For me, the most fascinating aspect of all of this is how it renders invisible the uncertainty that leads to the application of the heuristic. You don’t say to yourself, “Hmm, I’m not quite sure whether I am right or wrong, so let’s go with lawyer.” or, “Hmm, I don’t know how far away that car is, so let’s wait a second to hit the brake.” You just react, decide, judge, choose, etc. and move on, sometimes right, sometimes wrong, unaware – unconsciously crossing your fingers and hoping for the best.

These processes lead to a wonderful panoply of psychological phenomena. In this episode of the podcast we explore the halo effect, one of the ways this masking of uncertainty can really get you in trouble. When faced with a set of complex information, you tend to turn the volume down on the things that are difficult to quantify and evaluate and instead focus on the few things (sometimes the one thing) that is most tangible and concrete. You then use the way you feel about what is more-salient to determine how you feel about the things that are less-salient, even if the other traits are unrelated.

This Halo Effect is at the core of our politics. I would not hesitate to say that nearly everyone who has been elected to office has was elected because of the Halo Effect, rather than any hard evidence to make him or her qualified to be elected.  The only data I had on Bill Clinton was that he could play a mean sax. I would also say that nearly all politicians are advised to give out as little real solid information about themselves or the history as possible.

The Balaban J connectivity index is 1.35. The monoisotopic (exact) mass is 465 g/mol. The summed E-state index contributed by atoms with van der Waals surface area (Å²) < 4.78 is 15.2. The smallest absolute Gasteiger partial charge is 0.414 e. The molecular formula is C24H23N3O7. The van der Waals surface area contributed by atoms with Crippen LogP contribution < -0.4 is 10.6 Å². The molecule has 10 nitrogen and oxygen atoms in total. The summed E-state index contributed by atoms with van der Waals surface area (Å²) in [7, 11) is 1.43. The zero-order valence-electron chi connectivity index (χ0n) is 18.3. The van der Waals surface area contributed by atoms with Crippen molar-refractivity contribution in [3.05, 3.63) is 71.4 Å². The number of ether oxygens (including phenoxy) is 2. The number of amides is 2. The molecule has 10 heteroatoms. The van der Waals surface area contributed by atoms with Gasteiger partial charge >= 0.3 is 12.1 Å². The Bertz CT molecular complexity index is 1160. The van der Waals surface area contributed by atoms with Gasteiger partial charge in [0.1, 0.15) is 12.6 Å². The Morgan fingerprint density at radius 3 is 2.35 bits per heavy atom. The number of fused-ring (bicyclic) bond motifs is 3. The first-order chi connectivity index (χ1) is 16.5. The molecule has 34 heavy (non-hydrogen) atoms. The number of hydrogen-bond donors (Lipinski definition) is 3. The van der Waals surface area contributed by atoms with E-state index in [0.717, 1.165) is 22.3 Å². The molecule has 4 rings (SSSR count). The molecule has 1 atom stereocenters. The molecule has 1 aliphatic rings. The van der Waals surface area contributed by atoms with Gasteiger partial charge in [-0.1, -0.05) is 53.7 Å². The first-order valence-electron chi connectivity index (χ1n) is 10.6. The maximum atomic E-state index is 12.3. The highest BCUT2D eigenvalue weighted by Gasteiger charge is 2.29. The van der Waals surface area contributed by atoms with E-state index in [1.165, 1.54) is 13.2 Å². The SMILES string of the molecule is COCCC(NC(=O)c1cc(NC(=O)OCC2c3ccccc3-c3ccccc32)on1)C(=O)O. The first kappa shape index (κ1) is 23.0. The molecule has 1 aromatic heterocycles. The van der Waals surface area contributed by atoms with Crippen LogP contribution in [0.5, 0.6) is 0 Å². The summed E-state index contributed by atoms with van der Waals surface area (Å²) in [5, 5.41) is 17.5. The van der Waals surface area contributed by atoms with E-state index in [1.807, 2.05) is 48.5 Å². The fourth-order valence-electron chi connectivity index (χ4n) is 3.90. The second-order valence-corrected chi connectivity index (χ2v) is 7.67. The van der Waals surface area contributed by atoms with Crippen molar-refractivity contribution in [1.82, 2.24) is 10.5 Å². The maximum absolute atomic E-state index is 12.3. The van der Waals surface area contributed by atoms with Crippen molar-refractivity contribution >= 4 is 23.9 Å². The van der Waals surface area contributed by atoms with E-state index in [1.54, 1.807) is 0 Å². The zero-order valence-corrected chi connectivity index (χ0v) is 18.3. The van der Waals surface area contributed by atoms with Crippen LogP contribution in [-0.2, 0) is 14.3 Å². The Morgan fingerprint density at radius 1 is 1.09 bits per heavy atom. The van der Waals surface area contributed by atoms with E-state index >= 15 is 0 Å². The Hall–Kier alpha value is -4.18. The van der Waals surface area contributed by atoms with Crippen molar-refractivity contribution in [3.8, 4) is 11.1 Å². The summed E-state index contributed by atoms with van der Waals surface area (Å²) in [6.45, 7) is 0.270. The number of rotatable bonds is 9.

This happens with product advertising as well. Products that are described in vague and nebulas terms that tell you exactly nothing about them or how well they performed the task they are intended to do.

Of course the opposite is also true. like the saying says. “One ah shit wipes out a whole life time of att a boys”. One negative trait can bias the evaluation to negative on everything else. How many ugly or badly dressed people have ever been elected or advanced in their position. How many products that have a single but well advertised flaw have been sold unless they shine brightly in some other way.

Which is another aspect. We tend to give those with the Halo a pass when we should not. The old “He/She can do no wrong.” or Teachers Pet etc. And condemn those who appear to have horns even though in every other respect they are OK.

Which is why we have organization to objectively or at least less subjectively evaluate thing and places etc. for us. And the media is supposed to do the same with people. Like the Consumers Union and some product specific magazines. Anyone remember Julian Hirsch and Hirsch-Houck Laboratories reports in Hi-Fi/Stereo Review ?

So it would appear that we as human beings can and often are far to biased and easily so to make any decent judgement on anything.

Happy almost Christmas or Festivus or Hanukkah.